Puck Daddy - NHL

This past Wednesday's edition of "HBO 24/7" did a nice job demonstrating to many fans that referees aren't the egg-headed morons we often make them out to be.

This isn't a cry to stop yelling at them or anything - they knew what they were getting into when they became refs, and let's face it, if you're daft enough to go into that line of work, you deserve some abuse - but once in awhile it's nice to point out that they aren't the worst people on the planet.

In fact, when it comes down to it, most players would have a horrible confession to make: they actually like them. The relationship between players and refs is more like Sam Sheepdog and Ralph Wolf than Wile E. Coyote and Road Runner.

Fans can only judge referees on the hard evidence they see - that being the calls - and it pretty much ends there. That's totally fair. But a lot that goes on between the boards -- officiating a game is more than just periodically playing judge, and quality referees manage the flow of the game in a way that naturally forms relationships with the guys playing.

Good refs learn early on just how essential good communication is. Half the time when you see a coach pull a "HULK SMASH" routine on the bench it's a combination of the call, and a poor explanation. A ref that can make the coach understand his thought process will rarely eat as much rage as the ref who's glib or arrogant.

In my experience, it's that communication that works as one of the biggest factors in what separates an AHL ref from an ECHL from a college ref and so on.

As players try to make quick decisions, it's a huge help to hear a ref offer "I'm not gonna blow it down, play it," and "behind you" and "I'm taking the next guy who throws a punch to the penalty box."

If you catch most fans talking about refs in general, they'll offer that it's the "toughest job in sports" ( a cliché that gets completely brushed aside when they witness a missed hooking penalty on their team), and sure, it is hard. But the truth is, every game isn't a roller coaster.

We only focus on the refs when things go wrong (which makes sense, fans aren't supposed to even know they're there), but we tend not to notice that the majority of games go by without major incident. That allows for some fun ref/player interactions.

Ovechkin's HBO 24/7 "well, he probably have sensitive skin, no?" comment isn't exactly a rarity (though it was hilarious). Since you can't make a ref un-blow that whistle and take back his call, what else is a player like Ovie supposed to do in that situation? Yell?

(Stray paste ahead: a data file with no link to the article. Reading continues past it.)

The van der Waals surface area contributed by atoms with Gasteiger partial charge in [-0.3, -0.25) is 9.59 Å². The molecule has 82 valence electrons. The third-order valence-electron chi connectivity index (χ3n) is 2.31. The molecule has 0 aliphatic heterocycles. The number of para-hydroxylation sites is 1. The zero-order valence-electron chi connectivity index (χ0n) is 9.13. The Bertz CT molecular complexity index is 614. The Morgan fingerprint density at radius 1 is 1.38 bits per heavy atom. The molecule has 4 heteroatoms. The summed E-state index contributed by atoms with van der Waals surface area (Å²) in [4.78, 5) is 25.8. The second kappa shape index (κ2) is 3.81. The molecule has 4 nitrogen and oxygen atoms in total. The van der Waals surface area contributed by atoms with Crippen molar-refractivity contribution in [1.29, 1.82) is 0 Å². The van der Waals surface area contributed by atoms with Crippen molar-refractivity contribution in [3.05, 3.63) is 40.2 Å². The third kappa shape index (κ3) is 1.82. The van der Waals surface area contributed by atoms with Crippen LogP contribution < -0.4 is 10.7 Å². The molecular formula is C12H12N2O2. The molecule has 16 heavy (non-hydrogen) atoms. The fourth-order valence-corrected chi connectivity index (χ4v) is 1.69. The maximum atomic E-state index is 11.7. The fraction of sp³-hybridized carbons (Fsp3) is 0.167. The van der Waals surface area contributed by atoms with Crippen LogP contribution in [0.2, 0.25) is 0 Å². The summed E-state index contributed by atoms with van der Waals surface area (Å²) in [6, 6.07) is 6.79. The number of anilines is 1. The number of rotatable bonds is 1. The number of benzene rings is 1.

You make jokes, keep the relationship moving along, and do your best to get the ref into a "you owe us one" mentality. Because of the frequency of the jokes in those interactions, you start to get a kick out of the guys in black and white. But after the game, nobody comments on them unless something goes wrong, so we often mislead each other about their role on the rink.

Refs are a part of the fraternity, not outside it as they're portrayed. These guys aren't like the faceless drones that reffed our video games growing up. Players see the same guys a handful of times a month, and relationships grow.

(For example, our parents used to take us swimming at Kerry Fraser's house. Secret: his hair is down, like duck feathers).

I was Facebook friends with the same dudes who'd be chucking me in the box and telling me to STFU the next night.

Refs get to know the players tendencies, players get to know the refs, and the game benefits from that give and take. You'd be surprised how often a pre-game speech includes a nugget like "Koharski's reffing tonight, you know he likes to put his whistle away and move the game along, so play them tight in the corners tonight," or the opposite.

Just like in every job, there are some unlikable souls, but the majority of them are solid dudes who love hockey, skate like the wind and know the game better than any of us.

They're better at staying out of the limelight than you think -- going unnoticed in a building with thousands of humans with their own opinions is no small feat, and a big reason why there's a mutual respect between them and the guys that play the game.

I loved the footage in the refs room we saw on HBO, because you know what? 

They deserve those post-game beers.

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